Spread Linux’s Default Scheduled Jobs Out

By default, Linux distributions ship with a number of system maintenance tasks. On Red Hat Enterprise Linux (and CentOS, and OEL, etc.) they are scheduled via shell scripts in the /etc/cron.* directories, and executed by anacron.

The problem is, there’s usually a default time they are executed, like 0400. And when you have 300 RHEL virtual machines all rotating their logs at 0400 you start seeing storage and CPU performance problems, as copies are made and logs are compressed. This can be true of hosts attached to SAN/centralized storage, too.

If we ignore backup windows[0], my RHEL 5 hosts had three main offenders:

/etc/cron.daily/logrotate: kicks off /usr/sbin/logrotate to trim and compress log files in /var/log.

/etc/cron.daily/mlocate.cron: part of the mlocate package, which indexes all of the files on a host so you can type “locate searchstring” and find all the files on the host with “searchstring” in the name.

/etc/cron.daily/tmpwatch: kicks off /usr/sbin/tmpwatch, which helps keep /tmp free and clear of cruft. Some hosts end up having quite a bit of stuff handled by tmpwatch, due to application admin decisions (session data, temp logs, all sorts of things). That’s fine, but I just need to compensate for it.

When you’re dealing with load issues you have a few things you can do. You could eliminate the work that needs to be done. You could make the process to do the work more efficient. You can put limits on the workload to cap the resource consumption. Or you could postpone the work to a more opportune time.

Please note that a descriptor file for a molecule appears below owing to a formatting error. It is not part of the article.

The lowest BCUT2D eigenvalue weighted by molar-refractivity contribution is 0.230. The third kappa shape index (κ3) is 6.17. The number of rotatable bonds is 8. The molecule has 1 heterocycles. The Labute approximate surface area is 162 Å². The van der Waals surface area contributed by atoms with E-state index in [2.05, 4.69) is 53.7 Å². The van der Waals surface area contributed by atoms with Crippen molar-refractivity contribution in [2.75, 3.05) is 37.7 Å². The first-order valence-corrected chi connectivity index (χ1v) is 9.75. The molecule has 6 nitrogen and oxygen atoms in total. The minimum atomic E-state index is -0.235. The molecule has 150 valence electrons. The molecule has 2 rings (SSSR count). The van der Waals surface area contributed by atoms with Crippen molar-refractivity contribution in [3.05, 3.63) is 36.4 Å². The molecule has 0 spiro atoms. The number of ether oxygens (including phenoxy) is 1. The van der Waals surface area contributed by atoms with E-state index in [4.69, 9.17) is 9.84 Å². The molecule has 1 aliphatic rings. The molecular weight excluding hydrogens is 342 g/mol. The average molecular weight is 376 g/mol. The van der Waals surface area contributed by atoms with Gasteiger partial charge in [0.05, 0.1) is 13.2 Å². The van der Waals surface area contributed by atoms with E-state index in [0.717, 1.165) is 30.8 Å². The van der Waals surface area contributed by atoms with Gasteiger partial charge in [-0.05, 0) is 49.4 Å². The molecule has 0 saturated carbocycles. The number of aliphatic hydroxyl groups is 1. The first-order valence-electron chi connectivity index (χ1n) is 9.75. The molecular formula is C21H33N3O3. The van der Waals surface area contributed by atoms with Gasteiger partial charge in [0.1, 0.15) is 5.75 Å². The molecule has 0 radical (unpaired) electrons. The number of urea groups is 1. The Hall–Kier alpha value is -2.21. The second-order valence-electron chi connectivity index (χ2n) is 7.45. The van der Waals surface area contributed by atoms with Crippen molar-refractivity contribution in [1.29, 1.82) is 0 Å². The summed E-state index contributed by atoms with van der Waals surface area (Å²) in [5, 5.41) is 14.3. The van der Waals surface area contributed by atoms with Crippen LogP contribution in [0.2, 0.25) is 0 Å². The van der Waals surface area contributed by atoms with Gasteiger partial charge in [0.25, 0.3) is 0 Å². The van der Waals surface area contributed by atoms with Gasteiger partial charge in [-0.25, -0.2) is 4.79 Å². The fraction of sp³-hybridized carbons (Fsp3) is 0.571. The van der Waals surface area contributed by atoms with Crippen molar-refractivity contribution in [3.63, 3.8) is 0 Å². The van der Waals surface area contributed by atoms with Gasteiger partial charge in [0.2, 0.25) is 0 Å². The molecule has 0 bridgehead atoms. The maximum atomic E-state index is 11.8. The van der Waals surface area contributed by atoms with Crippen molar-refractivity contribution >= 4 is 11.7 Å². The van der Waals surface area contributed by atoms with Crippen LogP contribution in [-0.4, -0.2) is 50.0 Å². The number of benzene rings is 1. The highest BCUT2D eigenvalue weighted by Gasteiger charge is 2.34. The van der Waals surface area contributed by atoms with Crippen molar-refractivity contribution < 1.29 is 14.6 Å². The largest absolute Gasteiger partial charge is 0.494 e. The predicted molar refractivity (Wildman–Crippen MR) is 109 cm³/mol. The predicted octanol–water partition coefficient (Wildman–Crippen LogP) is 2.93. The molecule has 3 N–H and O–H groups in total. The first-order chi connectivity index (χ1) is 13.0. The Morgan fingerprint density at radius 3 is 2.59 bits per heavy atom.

For logrotate I did two things. First, we started shipping our logs off the VMs to a remote syslog host, which eliminated the need to keep a lot of logs around locally. This saved space and the need to compress & move a lot of data. Second, it turned out that nobody who relies on logrotate actually really cares when it runs[1], just so long as it keeps the file sizes manageable. So I amended /etc/cron.daily/logrotate to include the following at the top:

# Delay execution for as much as 32768/5 seconds
/bin/sleep $(($RANDOM/5))

That delays the script by up to 2 hours. In bash, $RANDOM will give you a number between 0 and 32768, so to determine the divisor you need you divide 32768 by the max number of seconds you want to delay. 32768/7200 = 4.55, which I rounded up to 5.

For mlocate, I proposed removing the package to my team (you can use /usr/bin/find, after all) but it turns out some people really, really like using it for finding files rapidly (find can take a while, especially on a giant file share). A compromise was to move /etc/cron.daily/mlocate.cron to /etc/cron.weekly/mlocate.cron, so it runs once a week instead of daily. I also amended it to include a 3 hour random sleep, in the same fashion as with logrotate.

Last, for tmpwatch, I just added a 3 hour random sleep to it, too. Nobody except me cares when /tmp gets cleaned out, just so long as it does.

These changes have helped spread the load out in my environment, so I don’t get spikes at 0400 anymore, but a tolerable amount of steady load over the 0400-0700 window. Now, if I can just keep my backup windows spread out I’ll be set!